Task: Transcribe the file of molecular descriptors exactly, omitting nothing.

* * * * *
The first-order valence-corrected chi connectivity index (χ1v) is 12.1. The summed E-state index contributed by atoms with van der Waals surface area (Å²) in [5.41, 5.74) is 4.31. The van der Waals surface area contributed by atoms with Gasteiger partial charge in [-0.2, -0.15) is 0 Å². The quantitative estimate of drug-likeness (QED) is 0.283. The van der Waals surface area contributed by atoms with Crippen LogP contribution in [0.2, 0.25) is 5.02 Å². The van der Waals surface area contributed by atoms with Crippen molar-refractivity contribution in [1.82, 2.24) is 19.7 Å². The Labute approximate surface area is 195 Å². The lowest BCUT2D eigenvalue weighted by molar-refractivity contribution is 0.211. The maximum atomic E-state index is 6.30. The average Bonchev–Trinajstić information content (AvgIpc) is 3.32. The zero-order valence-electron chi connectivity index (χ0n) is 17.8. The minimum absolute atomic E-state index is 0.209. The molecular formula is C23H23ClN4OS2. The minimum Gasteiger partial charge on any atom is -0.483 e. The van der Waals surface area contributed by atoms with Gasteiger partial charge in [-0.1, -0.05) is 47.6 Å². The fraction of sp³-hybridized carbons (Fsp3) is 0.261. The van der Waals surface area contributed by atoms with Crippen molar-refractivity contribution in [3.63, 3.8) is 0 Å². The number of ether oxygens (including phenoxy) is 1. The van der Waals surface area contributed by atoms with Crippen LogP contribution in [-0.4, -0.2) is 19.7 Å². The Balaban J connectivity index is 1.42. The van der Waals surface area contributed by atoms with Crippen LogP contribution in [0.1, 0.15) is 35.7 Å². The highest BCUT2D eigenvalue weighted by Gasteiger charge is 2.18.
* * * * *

The first-order valence-corrected chi connectivity index (χ1v) is 12.1. The summed E-state index contributed by atoms with van der Waals surface area (Å²) in [5.41, 5.74) is 4.31. The van der Waals surface area contributed by atoms with Gasteiger partial charge in [-0.2, -0.15) is 0 Å². The quantitative estimate of drug-likeness (QED) is 0.283. The van der Waals surface area contributed by atoms with Crippen LogP contribution in [0.2, 0.25) is 5.02 Å². The van der Waals surface area contributed by atoms with Crippen molar-refractivity contribution in [1.82, 2.24) is 19.7 Å². The Labute approximate surface area is 195 Å². The lowest BCUT2D eigenvalue weighted by molar-refractivity contribution is 0.211. The maximum atomic E-state index is 6.30. The average Bonchev–Trinajstić information content (AvgIpc) is 3.32. The zero-order valence-electron chi connectivity index (χ0n) is 17.8. The minimum absolute atomic E-state index is 0.209. The molecular formula is C23H23ClN4OS2. The minimum Gasteiger partial charge on any atom is -0.483 e. The van der Waals surface area contributed by atoms with Gasteiger partial charge in [-0.1, -0.05) is 47.6 Å². The fraction of sp³-hybridized carbons (Fsp3) is 0.261. The van der Waals surface area contributed by atoms with Crippen molar-refractivity contribution in [3.63, 3.8) is 0 Å². The number of ether oxygens (including phenoxy) is 1. The van der Waals surface area contributed by atoms with Crippen LogP contribution in [-0.4, -0.2) is 19.7 Å². The Balaban J connectivity index is 1.42. The van der Waals surface area contributed by atoms with Crippen LogP contribution in [0.1, 0.15) is 35.7 Å². The highest BCUT2D eigenvalue weighted by Gasteiger charge is 2.18.